Poison the Well – Top 15 New Wave of American Heavy Metal Albums
Mon, 29 Jun 2015 17:15:41
These are the albums that defined the aughts.
The '00s were quite a fertile period for heavy music. So much so that the press and fans anointed the era "The New Wave of American Heavy Metal" or "The New Wave of American Metal." Same difference. MTV resurrected Headbanger's Ball, with Jamey Jasta of Hatebreed installed as the host. Late night TV shows, like Jimmy Kimmel Live!, were booking the bands of the era to perform with increasing frequency throughout the decade. Yes, those firebreathing noise merchants in The Dillinger Escape Plan played Conan and things were never, ever the same.
If you require more proof that the public and media hungered for metal equally, well, think about how Ozzfest ballooned, inviting heavier bands to play both the main and the side stages. The annual heavy metal summer camp was eventually immobilized and replaced by The Rock Star Energy Drink Mayhem Festival, which also grew exponentially and played sheds.
Most impressive were the sales numbers of these bands. Albums repeatedly went platinum and gold, with the likes of Slipknot, Killswitch Engage, Lamb of God and Atreyu notching RIAA certifications and awards for achieving monster sales. More notable was the fact that you could turn on the radio and hear these same bands on the dial and not always after midnight on specialty shows.
Do we even need to mention the Grammy nominations? It made us realize that people with their ears to the underground and in possession of a keen knowledge of the aggressive music scene were influencing the balloting, since extreme bands were notching noms. It wasn't as though this was further atonement for the Jethro Tull gaffe that still haunts the metal category today; it was an institution recognizing and supporting a movement!
Hands down—the '00s were a legit and rich era for heavy metal. These are the albums that defined the period.
12. Poison the Well - Tear From the Red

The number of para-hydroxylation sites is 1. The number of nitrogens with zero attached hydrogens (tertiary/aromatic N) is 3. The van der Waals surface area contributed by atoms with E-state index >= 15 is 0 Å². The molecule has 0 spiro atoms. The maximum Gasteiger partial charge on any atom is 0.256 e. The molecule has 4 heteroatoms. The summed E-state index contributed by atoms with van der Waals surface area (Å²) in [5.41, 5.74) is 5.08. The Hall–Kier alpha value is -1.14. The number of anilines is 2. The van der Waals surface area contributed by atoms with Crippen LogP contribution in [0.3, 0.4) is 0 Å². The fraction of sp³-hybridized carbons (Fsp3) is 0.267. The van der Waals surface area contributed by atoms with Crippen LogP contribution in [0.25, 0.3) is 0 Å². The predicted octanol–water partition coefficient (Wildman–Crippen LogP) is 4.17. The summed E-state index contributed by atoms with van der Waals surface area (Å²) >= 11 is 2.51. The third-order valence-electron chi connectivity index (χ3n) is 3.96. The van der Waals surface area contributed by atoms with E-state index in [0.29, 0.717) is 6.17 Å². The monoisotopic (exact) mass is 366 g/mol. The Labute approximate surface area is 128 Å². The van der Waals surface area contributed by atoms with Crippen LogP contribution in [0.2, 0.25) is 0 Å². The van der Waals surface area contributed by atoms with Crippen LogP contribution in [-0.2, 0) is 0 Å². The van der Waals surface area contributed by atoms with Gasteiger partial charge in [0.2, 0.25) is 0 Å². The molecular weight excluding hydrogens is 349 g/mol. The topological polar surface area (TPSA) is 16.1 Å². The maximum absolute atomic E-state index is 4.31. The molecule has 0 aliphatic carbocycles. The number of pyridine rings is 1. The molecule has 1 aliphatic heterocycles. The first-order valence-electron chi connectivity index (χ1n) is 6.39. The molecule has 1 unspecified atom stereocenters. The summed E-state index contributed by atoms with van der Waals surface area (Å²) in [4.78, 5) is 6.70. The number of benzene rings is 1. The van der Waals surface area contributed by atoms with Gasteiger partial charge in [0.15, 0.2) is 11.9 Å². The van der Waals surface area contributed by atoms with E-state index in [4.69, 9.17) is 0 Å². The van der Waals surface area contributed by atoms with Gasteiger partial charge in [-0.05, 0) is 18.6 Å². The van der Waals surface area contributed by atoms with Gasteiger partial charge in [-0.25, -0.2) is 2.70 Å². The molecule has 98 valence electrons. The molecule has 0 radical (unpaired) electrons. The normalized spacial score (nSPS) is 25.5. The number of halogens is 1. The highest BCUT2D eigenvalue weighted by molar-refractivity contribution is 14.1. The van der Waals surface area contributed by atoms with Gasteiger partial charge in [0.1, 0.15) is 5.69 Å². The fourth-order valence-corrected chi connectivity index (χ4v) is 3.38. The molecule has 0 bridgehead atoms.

In the '00s, dozens and dozens of bands tried to sound like Converge, Shai Hulud, The Dillinger Escape Plan or Poison the Well, or an amalgam of such, since those bands were doing something different, whether it was being almost unlistenable due to dissonance or meshing melodics with the maelstrom. PTW executed the melodic x metallic mashup flawlessly, inserting monstrous and massive choruses into their choruses, building you up to the breakdown.
2002's Tear From the Red took the band's blueprint, established on The Opposite of December... A Season of Separation, and made it... better. No, the songs on Tear From the Red aren't as definitive as those that live on its predecessor; that is, the fans really preferred to sing along to "Artist's Rendering of Me," "Slice Paper Wrists" and "Nerdy." But Tear From the Red endeavored and aspired to go beyond the moshpit and that is why it endures.
The tension in album opener "Botchla" is almost too palpable, while "Moments Over Exaggerate" is damn near poetic.
Frontman Jeffrey Moreira had such a pretty singing voice and a flair for drama in his lyrics. These were just further added element of the awesomeness of Tear From the Red.
The band went on to sign with Atlantic and to go on hiatus but not without living a legacy that is also defined by Tear From the Red.
Watch the lyric video for "Botchla" from Poison the Well:
'Tear From The Red' by Poison the Well is available on Rise Records.
See the other artists and albums on our Top Top 15 New Wave of American Heavy Metal Albums feature!